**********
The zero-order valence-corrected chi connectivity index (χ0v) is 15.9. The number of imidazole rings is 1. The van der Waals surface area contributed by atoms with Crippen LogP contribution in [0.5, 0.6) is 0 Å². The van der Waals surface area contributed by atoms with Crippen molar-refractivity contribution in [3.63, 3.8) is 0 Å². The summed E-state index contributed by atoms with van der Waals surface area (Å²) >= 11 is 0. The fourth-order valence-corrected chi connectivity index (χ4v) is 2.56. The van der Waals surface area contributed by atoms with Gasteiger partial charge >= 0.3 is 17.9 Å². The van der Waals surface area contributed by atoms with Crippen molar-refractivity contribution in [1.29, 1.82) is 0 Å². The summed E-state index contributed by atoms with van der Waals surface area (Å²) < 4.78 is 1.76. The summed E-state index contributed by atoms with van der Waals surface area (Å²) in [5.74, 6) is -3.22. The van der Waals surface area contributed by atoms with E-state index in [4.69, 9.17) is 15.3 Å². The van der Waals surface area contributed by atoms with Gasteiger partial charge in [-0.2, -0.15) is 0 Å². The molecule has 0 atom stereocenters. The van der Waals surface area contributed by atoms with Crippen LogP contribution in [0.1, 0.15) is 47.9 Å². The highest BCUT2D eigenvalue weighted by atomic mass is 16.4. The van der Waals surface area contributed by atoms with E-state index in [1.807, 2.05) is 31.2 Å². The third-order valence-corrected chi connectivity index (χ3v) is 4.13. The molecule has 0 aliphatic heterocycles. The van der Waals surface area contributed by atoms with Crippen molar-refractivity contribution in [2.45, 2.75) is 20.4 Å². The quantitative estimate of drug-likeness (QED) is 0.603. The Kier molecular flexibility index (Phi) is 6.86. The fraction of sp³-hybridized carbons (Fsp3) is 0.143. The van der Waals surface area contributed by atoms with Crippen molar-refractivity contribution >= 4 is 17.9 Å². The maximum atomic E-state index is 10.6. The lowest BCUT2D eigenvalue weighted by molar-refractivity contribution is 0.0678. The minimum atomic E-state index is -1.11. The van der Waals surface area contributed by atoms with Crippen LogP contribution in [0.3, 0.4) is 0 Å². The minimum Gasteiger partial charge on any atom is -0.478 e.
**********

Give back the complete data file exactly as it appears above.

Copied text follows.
The zero-order valence-corrected chi connectivity index (χ0v) is 15.9. The number of imidazole rings is 1. The van der Waals surface area contributed by atoms with Crippen LogP contribution in [0.5, 0.6) is 0 Å². The van der Waals surface area contributed by atoms with Crippen molar-refractivity contribution in [3.63, 3.8) is 0 Å². The summed E-state index contributed by atoms with van der Waals surface area (Å²) >= 11 is 0. The fourth-order valence-corrected chi connectivity index (χ4v) is 2.56. The van der Waals surface area contributed by atoms with Gasteiger partial charge >= 0.3 is 17.9 Å². The van der Waals surface area contributed by atoms with Crippen molar-refractivity contribution in [1.29, 1.82) is 0 Å². The summed E-state index contributed by atoms with van der Waals surface area (Å²) < 4.78 is 1.76. The summed E-state index contributed by atoms with van der Waals surface area (Å²) in [5.74, 6) is -3.22. The van der Waals surface area contributed by atoms with E-state index in [4.69, 9.17) is 15.3 Å². The van der Waals surface area contributed by atoms with Gasteiger partial charge in [-0.2, -0.15) is 0 Å². The molecule has 0 atom stereocenters. The van der Waals surface area contributed by atoms with Crippen LogP contribution in [0.1, 0.15) is 47.9 Å². The highest BCUT2D eigenvalue weighted by atomic mass is 16.4. The van der Waals surface area contributed by atoms with E-state index in [1.807, 2.05) is 31.2 Å². The third-order valence-corrected chi connectivity index (χ3v) is 4.13. The molecule has 0 aliphatic heterocycles. The van der Waals surface area contributed by atoms with Crippen molar-refractivity contribution in [2.45, 2.75) is 20.4 Å². The quantitative estimate of drug-likeness (QED) is 0.603. The Kier molecular flexibility index (Phi) is 6.86. The fraction of sp³-hybridized carbons (Fsp3) is 0.143. The van der Waals surface area contributed by atoms with Crippen molar-refractivity contribution >= 4 is 17.9 Å². The maximum atomic E-state index is 10.6. The lowest BCUT2D eigenvalue weighted by molar-refractivity contribution is 0.0678. The minimum atomic E-state index is -1.11. The van der Waals surface area contributed by atoms with Crippen LogP contribution in [0.3, 0.4) is 0 Å². The minimum Gasteiger partial charge on any atom is -0.478 e.